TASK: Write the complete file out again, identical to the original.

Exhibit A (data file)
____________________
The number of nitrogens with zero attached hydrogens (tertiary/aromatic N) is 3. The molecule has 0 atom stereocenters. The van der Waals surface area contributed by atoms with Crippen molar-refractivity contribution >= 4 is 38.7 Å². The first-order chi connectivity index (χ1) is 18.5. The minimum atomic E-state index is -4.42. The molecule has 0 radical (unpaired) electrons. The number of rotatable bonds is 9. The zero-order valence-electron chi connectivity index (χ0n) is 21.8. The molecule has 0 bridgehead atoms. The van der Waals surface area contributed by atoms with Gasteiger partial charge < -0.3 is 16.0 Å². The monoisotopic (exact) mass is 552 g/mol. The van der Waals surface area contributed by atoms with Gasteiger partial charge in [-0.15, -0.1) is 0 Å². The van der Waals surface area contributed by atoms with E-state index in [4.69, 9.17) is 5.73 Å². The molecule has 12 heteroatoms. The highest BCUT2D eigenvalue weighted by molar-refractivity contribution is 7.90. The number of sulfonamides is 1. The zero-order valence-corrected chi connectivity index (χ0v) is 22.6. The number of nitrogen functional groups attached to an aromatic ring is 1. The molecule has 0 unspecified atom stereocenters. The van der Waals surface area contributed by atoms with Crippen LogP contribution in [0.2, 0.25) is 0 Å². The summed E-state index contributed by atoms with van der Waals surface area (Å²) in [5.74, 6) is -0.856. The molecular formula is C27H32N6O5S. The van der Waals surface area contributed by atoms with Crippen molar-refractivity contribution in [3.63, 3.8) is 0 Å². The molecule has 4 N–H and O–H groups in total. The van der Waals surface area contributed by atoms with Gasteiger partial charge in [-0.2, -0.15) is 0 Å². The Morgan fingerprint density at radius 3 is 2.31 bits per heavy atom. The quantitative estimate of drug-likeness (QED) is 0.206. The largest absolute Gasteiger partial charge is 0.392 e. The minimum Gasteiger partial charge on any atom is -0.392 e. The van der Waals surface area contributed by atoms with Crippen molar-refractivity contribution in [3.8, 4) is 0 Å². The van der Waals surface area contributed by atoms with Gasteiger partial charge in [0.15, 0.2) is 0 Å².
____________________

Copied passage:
The number of nitrogens with zero attached hydrogens (tertiary/aromatic N) is 3. The molecule has 0 atom stereocenters. The van der Waals surface area contributed by atoms with Crippen molar-refractivity contribution >= 4 is 38.7 Å². The first-order chi connectivity index (χ1) is 18.5. The minimum atomic E-state index is -4.42. The molecule has 0 radical (unpaired) electrons. The number of rotatable bonds is 9. The zero-order valence-electron chi connectivity index (χ0n) is 21.8. The molecule has 0 bridgehead atoms. The van der Waals surface area contributed by atoms with Gasteiger partial charge < -0.3 is 16.0 Å². The monoisotopic (exact) mass is 552 g/mol. The van der Waals surface area contributed by atoms with Gasteiger partial charge in [-0.15, -0.1) is 0 Å². The van der Waals surface area contributed by atoms with E-state index in [4.69, 9.17) is 5.73 Å². The molecule has 12 heteroatoms. The highest BCUT2D eigenvalue weighted by molar-refractivity contribution is 7.90. The number of sulfonamides is 1. The zero-order valence-corrected chi connectivity index (χ0v) is 22.6. The number of nitrogen functional groups attached to an aromatic ring is 1. The molecule has 0 unspecified atom stereocenters. The van der Waals surface area contributed by atoms with Crippen LogP contribution in [0.2, 0.25) is 0 Å². The summed E-state index contributed by atoms with van der Waals surface area (Å²) in [5.74, 6) is -0.856. The molecular formula is C27H32N6O5S. The van der Waals surface area contributed by atoms with Crippen molar-refractivity contribution in [3.63, 3.8) is 0 Å². The molecule has 4 N–H and O–H groups in total. The van der Waals surface area contributed by atoms with Gasteiger partial charge in [-0.2, -0.15) is 0 Å². The Morgan fingerprint density at radius 3 is 2.31 bits per heavy atom. The quantitative estimate of drug-likeness (QED) is 0.206. The largest absolute Gasteiger partial charge is 0.392 e. The minimum Gasteiger partial charge on any atom is -0.392 e. The van der Waals surface area contributed by atoms with Crippen molar-refractivity contribution in [3.8, 4) is 0 Å². The van der Waals surface area contributed by atoms with Gasteiger partial charge in [0.15, 0.2) is 0 Å².